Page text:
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No ivory tower: community colleges as economic drivers

Friday, 9 November 2012

We live in a time of constraint and experimentation, when both the state and the nation are seeking ways to enhance our economic well-being. No single institution is more on the front lines of these changes than the community college and nowhere is that more apparent than when examining the physical fabric of the school.

Over the past year I’ve worked with a Massachusetts community college, developing a campus master plan to guide the future physical development of the campus. When we raised the idea of arranging future buildings to create a traditional academic quad, the president interrupted.

“No! No! No! This school isn’t about turning in on itself, gazing at its own navel: it’s about engaging the community. We want the rest of the city to feel welcome here.”

He challenged us to take the concept of the quad and turn it inside out, so it would face outward rather than looking inward.  We proceeded with this insight and developed a plan that turned the campus ‘inside out’ and creating a major plaza that faced the city’s downtown and created a common ground that linked school and city.

I like to tell this story because it dramatically illustrates an important differentiator between community colleges and four-year institutions.  This is no ivory tower or insular research institution: for the community college the city is its lab and its inhabitants’ economic well-being relies on the education and training it provides. Its campus becomes a metaphor for access to opportunity.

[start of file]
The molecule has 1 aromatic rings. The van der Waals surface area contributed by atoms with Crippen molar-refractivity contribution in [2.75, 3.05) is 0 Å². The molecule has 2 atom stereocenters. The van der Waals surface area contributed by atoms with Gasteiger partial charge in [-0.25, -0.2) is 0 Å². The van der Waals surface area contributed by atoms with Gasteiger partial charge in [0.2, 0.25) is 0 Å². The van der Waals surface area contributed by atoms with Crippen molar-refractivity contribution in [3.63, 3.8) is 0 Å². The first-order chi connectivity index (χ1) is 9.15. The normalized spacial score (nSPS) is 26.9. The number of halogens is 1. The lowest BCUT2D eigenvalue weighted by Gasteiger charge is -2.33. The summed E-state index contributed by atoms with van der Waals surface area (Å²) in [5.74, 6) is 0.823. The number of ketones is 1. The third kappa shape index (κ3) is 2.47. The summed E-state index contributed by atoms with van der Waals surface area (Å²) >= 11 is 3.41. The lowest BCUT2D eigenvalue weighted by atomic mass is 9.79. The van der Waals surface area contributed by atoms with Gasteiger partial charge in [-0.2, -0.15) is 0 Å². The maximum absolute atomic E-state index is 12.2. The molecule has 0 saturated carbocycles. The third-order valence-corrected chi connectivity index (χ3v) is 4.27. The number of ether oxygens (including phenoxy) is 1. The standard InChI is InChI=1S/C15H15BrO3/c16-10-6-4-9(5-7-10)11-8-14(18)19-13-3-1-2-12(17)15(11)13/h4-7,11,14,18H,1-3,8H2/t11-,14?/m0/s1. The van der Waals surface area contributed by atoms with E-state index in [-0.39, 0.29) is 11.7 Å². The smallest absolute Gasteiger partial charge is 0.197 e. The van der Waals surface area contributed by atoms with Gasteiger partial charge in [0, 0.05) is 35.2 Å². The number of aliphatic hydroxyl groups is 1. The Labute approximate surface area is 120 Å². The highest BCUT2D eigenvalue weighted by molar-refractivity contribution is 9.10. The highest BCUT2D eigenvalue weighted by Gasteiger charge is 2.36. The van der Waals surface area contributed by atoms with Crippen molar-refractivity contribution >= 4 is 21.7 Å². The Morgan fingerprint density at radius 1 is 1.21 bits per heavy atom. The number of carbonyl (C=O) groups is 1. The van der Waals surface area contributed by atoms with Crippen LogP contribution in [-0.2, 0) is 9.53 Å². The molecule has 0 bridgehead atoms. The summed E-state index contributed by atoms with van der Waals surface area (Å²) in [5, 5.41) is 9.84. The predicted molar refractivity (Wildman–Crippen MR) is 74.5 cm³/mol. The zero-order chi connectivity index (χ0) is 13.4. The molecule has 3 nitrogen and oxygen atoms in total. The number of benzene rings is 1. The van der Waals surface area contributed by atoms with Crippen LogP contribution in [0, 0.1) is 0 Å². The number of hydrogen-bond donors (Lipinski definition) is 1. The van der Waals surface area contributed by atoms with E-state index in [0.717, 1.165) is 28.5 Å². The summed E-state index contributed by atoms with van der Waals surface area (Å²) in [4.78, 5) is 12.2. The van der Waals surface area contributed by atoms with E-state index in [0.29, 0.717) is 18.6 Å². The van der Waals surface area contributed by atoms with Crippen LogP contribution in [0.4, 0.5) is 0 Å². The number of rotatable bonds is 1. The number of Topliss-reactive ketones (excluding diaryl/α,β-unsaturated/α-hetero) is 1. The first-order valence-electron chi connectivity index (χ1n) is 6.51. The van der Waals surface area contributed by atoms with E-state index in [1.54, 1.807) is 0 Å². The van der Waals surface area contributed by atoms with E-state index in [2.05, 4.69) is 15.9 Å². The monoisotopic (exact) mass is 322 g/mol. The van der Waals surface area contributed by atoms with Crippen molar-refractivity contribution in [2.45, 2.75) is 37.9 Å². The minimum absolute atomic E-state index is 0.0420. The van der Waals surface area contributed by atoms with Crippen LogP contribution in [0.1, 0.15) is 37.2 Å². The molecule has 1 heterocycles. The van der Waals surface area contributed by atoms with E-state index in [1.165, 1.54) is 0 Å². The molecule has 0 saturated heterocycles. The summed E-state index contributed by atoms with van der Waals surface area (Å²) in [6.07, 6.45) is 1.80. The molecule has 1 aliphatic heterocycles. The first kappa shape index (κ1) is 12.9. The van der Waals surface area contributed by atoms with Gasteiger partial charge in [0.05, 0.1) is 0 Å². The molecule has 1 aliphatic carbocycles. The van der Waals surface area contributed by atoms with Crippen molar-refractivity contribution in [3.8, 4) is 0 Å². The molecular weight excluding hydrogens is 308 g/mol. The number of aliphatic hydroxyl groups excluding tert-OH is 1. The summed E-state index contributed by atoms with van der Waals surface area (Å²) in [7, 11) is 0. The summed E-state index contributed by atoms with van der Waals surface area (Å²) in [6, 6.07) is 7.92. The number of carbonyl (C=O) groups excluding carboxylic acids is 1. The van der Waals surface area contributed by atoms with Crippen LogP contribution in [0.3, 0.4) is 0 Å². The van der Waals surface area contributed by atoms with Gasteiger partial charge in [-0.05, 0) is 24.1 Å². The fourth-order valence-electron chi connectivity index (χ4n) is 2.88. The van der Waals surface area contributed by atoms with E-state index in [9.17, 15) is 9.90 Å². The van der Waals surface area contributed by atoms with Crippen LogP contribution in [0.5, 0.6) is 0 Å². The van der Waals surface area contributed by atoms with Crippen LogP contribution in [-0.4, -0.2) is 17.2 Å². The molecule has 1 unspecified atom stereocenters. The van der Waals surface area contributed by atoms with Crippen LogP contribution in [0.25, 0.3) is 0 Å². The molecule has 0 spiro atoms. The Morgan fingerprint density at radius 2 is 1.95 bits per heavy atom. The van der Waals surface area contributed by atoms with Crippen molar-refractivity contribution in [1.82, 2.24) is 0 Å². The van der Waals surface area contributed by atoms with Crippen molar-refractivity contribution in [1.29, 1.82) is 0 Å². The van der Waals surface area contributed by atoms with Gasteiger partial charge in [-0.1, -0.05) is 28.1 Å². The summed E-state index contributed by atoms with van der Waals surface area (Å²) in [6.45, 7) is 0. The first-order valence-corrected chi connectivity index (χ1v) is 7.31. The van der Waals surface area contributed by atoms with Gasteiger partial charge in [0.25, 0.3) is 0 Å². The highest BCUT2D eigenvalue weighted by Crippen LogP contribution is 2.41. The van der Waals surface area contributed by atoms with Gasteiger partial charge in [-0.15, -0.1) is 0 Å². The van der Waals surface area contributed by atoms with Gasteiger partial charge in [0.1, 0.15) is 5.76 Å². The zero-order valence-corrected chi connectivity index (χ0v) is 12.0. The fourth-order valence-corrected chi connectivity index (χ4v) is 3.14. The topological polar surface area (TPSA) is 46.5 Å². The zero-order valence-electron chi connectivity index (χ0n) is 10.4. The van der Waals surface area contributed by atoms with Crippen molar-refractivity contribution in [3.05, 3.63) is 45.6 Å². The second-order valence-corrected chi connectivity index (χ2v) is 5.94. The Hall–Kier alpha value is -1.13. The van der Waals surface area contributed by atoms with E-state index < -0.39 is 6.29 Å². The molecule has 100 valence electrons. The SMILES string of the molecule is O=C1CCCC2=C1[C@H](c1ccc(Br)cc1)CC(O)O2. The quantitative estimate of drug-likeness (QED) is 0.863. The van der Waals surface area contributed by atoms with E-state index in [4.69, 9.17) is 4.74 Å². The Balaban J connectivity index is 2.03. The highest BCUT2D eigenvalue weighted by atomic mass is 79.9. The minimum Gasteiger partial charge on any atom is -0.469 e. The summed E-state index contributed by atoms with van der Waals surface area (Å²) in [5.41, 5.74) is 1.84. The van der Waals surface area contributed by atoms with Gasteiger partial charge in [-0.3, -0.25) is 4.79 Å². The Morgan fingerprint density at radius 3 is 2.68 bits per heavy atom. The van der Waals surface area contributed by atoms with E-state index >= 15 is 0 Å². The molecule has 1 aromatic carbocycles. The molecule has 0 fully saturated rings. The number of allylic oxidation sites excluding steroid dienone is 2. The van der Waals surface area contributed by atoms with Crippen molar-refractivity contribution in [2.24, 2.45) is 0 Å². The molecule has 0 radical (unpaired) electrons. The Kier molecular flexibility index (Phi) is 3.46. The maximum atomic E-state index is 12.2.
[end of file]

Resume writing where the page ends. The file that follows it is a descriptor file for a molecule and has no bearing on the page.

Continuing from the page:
This mission has a profound impact on the physical design and development of these institutions. It means that flexibility, adaptation, and an ability to adapt to changing demands must be part of the planning and design process for community colleges.

This means that as design professionals we need to be ready to respond and adapt to our education clients’ changing needs, with an approach that is open and agile and a conversation that goes two ways.

- Bill Fitzpatrick

Bill Fitzpatrick, AIA, has led the planning and design of a number of higher education projects for Shepley Bulfinch, including work for Salem State University (Salem, MA) and North Shore Community College (Lynn, MA).


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